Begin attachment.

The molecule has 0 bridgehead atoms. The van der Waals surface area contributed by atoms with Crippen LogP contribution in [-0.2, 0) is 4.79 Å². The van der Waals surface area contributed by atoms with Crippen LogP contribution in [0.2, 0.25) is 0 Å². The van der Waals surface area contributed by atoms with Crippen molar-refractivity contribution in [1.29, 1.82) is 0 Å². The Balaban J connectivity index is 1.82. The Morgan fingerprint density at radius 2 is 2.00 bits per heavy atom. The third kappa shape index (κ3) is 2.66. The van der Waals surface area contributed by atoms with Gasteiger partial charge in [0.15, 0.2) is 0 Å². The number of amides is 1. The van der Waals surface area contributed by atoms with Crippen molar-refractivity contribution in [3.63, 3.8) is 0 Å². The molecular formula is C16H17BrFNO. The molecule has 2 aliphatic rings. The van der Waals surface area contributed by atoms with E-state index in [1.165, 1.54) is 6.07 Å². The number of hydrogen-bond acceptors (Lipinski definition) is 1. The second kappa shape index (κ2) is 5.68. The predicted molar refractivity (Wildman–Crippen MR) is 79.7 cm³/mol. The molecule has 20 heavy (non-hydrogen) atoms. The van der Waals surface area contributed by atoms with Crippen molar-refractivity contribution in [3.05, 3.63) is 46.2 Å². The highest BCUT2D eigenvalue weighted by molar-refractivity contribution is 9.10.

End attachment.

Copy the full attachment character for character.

The molecule has 0 bridgehead atoms. The van der Waals surface area contributed by atoms with Crippen LogP contribution in [-0.2, 0) is 4.79 Å². The van der Waals surface area contributed by atoms with Crippen LogP contribution in [0.2, 0.25) is 0 Å². The van der Waals surface area contributed by atoms with Crippen molar-refractivity contribution in [1.29, 1.82) is 0 Å². The Balaban J connectivity index is 1.82. The Morgan fingerprint density at radius 2 is 2.00 bits per heavy atom. The third kappa shape index (κ3) is 2.66. The van der Waals surface area contributed by atoms with Gasteiger partial charge in [0.15, 0.2) is 0 Å². The number of amides is 1. The van der Waals surface area contributed by atoms with Crippen molar-refractivity contribution in [3.63, 3.8) is 0 Å². The molecular formula is C16H17BrFNO. The molecule has 2 aliphatic rings. The van der Waals surface area contributed by atoms with E-state index in [1.165, 1.54) is 6.07 Å². The number of hydrogen-bond acceptors (Lipinski definition) is 1. The second kappa shape index (κ2) is 5.68. The predicted molar refractivity (Wildman–Crippen MR) is 79.7 cm³/mol. The molecule has 20 heavy (non-hydrogen) atoms. The van der Waals surface area contributed by atoms with Crippen molar-refractivity contribution in [3.05, 3.63) is 46.2 Å². The highest BCUT2D eigenvalue weighted by molar-refractivity contribution is 9.10.